Earl Young - His Life and Legacy

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The Grand Rapids Press, Sunday, September 12, 1993

The whimsical-looking homes in a Charlevoix resort community offer visual surprises inside and out

By Joan Huyser-Honig
The Grand Rapids Press

Unusual touches to the Ray and Jacqueline MacGillivray home, include a wavy cedar shake roof and cartoony chimney, signatures of creator Earl Young. 

Nestled behind hillocks, half-hidden under climbing ivy and fallen leaves, the stone cottage seems to spring up like a mushroom from the earth.

A wavy cedar shake roof and whimsical chimney top the home in Charlevoix, a vintage resort town in northern Michigan.

"People have always called mine the Mushroom House, but I'm giving it a new nickname," says owner Jeannine Wallace. "l call it Boulder-Dash." Now in her late fifties, she and her late husband bought the home in 1964.

It is one of 26 stone houses built or remodeled in Charlevoix between 1918 and the 1950s by Earl Young, a real estate developer and dropout of University of Michigan architecture school.

The whimsically designed houses look somewhat like a village of the Smurfs, a one-time popular cartoon show. Wallace has retained that fun look inside and out, while in another resort home, whimsy plays a secondary role. Ray and Jacqueline MacGillivray, owners of the largest Earl Young house, enjoy the sweeping views of Lake Michigan.

"This is an enchanted place," says Jacqueline.

A sunburst pattern of ceiling beams, a fireplace constructed of Onaway quarry stone and a table made from a slice of black walnut give the MacGillivrays a dramatic-looking living room.

The Wallace home, just a dune away from Lake Michigan was a two-story, frame farmhouse before Young remodeled it.

"He turned it into a one-and-a-half-story, round stone house," says Wallace. "Earl Young loved stones. He left his mark on Charlevoix."

That trademark includes leaded glass salvaged from Chicago lumber barons' mansions, copper-tooled accents and magnificent fireplaces.

Wallace's living room has all three. Her copper-tooled fireplace is cut into a wall of diagonally-set, buff-colored Onaway quarry stone. A copper bowl, filled with dried bittersweet, accents the planter shelf above the fireplace.

In late morning, sunlight perfectly reproduces the pattern of the leaded glass window panes on the copper bowl.

Although Wallace had summered in Charlevoix as a child, she and her late husband didn't set out to buy an Earl Young home.

"We were just looking for housing. But we fell in love with the charming appearance. It's an easy home to live in -- cozy but you don't feel closed in," says Wallace, the mother of two grown daughters.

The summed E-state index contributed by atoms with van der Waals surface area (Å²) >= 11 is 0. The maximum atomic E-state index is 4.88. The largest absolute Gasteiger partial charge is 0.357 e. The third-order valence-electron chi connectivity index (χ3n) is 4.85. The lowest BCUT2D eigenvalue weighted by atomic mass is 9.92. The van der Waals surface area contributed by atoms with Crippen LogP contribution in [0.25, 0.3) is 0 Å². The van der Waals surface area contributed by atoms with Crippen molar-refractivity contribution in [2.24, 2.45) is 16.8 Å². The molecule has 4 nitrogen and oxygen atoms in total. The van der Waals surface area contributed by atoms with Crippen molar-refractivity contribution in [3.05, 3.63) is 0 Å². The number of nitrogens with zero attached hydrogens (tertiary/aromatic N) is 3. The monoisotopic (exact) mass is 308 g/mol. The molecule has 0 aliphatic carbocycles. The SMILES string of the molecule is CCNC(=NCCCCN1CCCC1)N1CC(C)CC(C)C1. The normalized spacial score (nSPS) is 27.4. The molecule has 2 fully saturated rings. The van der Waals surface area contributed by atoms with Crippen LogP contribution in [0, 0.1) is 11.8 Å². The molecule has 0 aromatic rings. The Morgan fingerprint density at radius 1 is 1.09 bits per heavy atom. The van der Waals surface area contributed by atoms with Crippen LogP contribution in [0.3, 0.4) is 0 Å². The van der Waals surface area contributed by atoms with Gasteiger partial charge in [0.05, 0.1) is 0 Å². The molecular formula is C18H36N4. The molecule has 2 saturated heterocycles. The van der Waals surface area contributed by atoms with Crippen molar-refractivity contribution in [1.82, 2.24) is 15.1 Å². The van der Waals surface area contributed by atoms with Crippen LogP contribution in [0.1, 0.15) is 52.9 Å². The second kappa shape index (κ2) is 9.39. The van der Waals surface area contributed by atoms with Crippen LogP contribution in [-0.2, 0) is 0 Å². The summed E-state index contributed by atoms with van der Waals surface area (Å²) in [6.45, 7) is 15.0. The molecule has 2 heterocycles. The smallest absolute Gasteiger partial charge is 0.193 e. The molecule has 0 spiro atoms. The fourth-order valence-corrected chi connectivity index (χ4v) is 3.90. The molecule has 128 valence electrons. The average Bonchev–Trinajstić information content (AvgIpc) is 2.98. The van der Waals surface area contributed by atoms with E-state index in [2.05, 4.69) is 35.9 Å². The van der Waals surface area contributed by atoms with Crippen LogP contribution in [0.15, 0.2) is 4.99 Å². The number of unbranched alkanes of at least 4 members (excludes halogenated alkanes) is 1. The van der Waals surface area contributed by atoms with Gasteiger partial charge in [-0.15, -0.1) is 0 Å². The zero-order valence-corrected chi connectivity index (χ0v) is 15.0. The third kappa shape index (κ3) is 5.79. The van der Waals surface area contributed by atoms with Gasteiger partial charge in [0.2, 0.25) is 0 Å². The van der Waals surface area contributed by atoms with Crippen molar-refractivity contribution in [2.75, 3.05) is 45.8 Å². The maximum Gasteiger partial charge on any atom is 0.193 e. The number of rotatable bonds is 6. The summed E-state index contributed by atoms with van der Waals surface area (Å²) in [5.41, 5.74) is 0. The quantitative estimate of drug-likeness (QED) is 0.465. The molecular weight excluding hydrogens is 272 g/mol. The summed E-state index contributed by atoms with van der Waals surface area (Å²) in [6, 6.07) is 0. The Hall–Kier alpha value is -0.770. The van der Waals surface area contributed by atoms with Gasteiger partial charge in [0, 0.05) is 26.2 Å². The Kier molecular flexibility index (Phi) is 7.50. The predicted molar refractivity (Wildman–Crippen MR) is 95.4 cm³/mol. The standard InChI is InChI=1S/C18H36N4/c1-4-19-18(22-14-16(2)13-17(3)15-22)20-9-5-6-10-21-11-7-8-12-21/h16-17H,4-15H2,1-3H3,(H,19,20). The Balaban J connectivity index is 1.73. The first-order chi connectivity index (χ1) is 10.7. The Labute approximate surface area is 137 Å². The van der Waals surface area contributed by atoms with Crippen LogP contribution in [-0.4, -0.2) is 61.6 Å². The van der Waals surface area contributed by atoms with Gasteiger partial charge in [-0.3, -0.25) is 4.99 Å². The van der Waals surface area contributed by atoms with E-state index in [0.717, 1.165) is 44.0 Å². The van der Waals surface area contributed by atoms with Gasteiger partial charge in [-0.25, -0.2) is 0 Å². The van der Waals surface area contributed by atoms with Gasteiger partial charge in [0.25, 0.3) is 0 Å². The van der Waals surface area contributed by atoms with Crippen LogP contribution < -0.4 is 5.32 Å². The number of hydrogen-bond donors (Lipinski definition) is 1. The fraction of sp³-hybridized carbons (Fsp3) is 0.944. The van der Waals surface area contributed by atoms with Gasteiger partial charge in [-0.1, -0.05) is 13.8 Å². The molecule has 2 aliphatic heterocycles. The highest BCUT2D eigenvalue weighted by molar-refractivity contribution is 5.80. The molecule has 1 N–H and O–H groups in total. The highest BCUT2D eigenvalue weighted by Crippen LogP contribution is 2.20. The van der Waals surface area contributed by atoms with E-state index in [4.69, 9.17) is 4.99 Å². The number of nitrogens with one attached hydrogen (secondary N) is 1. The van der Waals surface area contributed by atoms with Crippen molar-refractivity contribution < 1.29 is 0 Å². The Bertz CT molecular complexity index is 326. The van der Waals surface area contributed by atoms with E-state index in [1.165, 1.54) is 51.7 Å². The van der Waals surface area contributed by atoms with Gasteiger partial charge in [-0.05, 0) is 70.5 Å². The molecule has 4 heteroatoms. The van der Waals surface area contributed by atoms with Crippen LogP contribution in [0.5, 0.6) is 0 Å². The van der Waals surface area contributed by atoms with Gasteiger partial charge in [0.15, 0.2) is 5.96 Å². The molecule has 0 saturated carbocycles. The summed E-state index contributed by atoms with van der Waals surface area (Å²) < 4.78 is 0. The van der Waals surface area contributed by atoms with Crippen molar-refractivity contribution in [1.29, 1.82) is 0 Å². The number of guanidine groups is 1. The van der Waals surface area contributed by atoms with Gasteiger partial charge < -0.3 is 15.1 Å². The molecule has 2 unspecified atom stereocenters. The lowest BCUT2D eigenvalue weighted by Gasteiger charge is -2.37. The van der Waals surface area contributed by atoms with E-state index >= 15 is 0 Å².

Three-foot thick stone walls keep the house cool in summer, warm in winter. The main floor has a kitchen, dining room, living room, master bedroom, two bathrooms and a den. The low-ceilinged upper story has two bedrooms, a dressing room and a bathroom.

It sounds straightforward, but with the round outer walls and Young's penchant for visual surprise, the interior room arrangement is anything but simple to describe. The traffic pattern swirls and eddies like waves on Lakeshore.

"Someone once asked me how many square feet we have. I haven't the foggiest. It would be impossible to measure," Wallace says.

Tourists often come to owners' doors

Kitchens were less important to Earl Young than fireplaces and roof lines. Wallace says remodeling her kitchen -- giving it three doorways and five windows -- was a challenge. She also hired a landscaper to tranforrn the flat corner lot into a series of hillocks and decks.

"I've had tour buses stopping every day," says Wallace. "We needed some privacy."

But the changes have remained true to Earl Young s fanciful intent. When the cedar shakes began rotting, Wallace and a local roofer tracked down the old Upper Peninsula carver who had hand-cut the original shingles.

"The roofers took photos of each section of roof before they ripped off the old shingles, so they could reproduce the windswept look. That roof cost more than the house did," she says.

Through Shop of the Gulls, Wallace's local gift and apparel shop, she met Deborah Minier, a painter from Columbia City, Ind, and hired her for some trompe l'oeil effects. The dining room now boasts a faux cupboard complete with books by her family,such as Murphy's Law, by daughter Murphy. Painted grapevines twine around doorways.

Upstairs, the low ceilings and slanting walls have sprouted hollyhocks, lilies-of-the-valley, and a little bird on a nest. In daughter Rebecca's old bedroom, Wallace now enjoys a painted crabapple tree, just like the one the family planted outdoors after Rebecca's birth. Another bedroom wall sports a drinking fountain.

"My decorating is personal, eccentric," says Wallace. "These walls call out for whimsy."

In an upstairs bedroom at Jeannine Wallace's house, a painted crabapple tree decorates the low ceiling and slanting walls.

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